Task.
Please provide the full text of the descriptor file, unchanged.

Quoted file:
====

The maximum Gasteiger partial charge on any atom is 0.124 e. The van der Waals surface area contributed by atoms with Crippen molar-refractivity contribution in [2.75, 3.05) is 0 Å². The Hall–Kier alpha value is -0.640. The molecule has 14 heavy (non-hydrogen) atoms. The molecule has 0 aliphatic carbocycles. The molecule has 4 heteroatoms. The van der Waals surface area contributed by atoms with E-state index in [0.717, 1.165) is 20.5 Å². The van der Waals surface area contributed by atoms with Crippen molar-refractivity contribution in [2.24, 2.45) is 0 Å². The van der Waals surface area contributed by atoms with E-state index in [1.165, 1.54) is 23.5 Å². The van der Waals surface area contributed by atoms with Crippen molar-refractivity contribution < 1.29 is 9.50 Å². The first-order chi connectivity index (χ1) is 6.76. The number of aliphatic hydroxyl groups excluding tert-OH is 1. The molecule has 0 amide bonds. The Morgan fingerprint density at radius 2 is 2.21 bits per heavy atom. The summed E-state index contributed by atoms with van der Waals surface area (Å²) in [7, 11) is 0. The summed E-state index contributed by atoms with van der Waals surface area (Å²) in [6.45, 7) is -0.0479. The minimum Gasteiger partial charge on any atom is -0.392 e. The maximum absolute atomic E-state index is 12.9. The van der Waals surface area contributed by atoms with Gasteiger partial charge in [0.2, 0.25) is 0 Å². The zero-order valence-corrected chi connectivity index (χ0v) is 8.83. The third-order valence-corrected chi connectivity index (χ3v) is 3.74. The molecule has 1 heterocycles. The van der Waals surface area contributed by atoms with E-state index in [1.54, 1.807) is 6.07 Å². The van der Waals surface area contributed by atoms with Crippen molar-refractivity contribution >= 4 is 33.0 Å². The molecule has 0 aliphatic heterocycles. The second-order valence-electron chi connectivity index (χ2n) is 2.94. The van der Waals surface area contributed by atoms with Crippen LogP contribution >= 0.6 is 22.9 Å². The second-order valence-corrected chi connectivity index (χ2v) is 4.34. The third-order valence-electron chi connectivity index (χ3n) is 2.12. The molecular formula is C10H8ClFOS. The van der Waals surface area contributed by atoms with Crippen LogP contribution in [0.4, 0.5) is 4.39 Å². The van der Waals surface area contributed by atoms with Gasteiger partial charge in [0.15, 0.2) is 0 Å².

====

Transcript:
The maximum Gasteiger partial charge on any atom is 0.124 e. The van der Waals surface area contributed by atoms with Crippen molar-refractivity contribution in [2.75, 3.05) is 0 Å². The Hall–Kier alpha value is -0.640. The molecule has 14 heavy (non-hydrogen) atoms. The molecule has 0 aliphatic carbocycles. The molecule has 4 heteroatoms. The van der Waals surface area contributed by atoms with E-state index in [0.717, 1.165) is 20.5 Å². The van der Waals surface area contributed by atoms with Crippen molar-refractivity contribution in [2.24, 2.45) is 0 Å². The van der Waals surface area contributed by atoms with E-state index in [1.165, 1.54) is 23.5 Å². The van der Waals surface area contributed by atoms with Crippen molar-refractivity contribution < 1.29 is 9.50 Å². The first-order chi connectivity index (χ1) is 6.76. The number of aliphatic hydroxyl groups excluding tert-OH is 1. The molecule has 0 amide bonds. The Morgan fingerprint density at radius 2 is 2.21 bits per heavy atom. The summed E-state index contributed by atoms with van der Waals surface area (Å²) in [7, 11) is 0. The summed E-state index contributed by atoms with van der Waals surface area (Å²) in [6.45, 7) is -0.0479. The minimum Gasteiger partial charge on any atom is -0.392 e. The maximum absolute atomic E-state index is 12.9. The van der Waals surface area contributed by atoms with Gasteiger partial charge in [0.2, 0.25) is 0 Å². The zero-order valence-corrected chi connectivity index (χ0v) is 8.83. The third-order valence-corrected chi connectivity index (χ3v) is 3.74. The molecule has 1 heterocycles. The van der Waals surface area contributed by atoms with E-state index in [1.54, 1.807) is 6.07 Å². The van der Waals surface area contributed by atoms with Crippen molar-refractivity contribution >= 4 is 33.0 Å². The molecule has 0 aliphatic heterocycles. The second-order valence-electron chi connectivity index (χ2n) is 2.94. The van der Waals surface area contributed by atoms with Crippen LogP contribution >= 0.6 is 22.9 Å². The second-order valence-corrected chi connectivity index (χ2v) is 4.34. The third-order valence-electron chi connectivity index (χ3n) is 2.12. The molecular formula is C10H8ClFOS. The van der Waals surface area contributed by atoms with Crippen LogP contribution in [0.4, 0.5) is 4.39 Å². The van der Waals surface area contributed by atoms with Gasteiger partial charge in [0.15, 0.2) is 0 Å².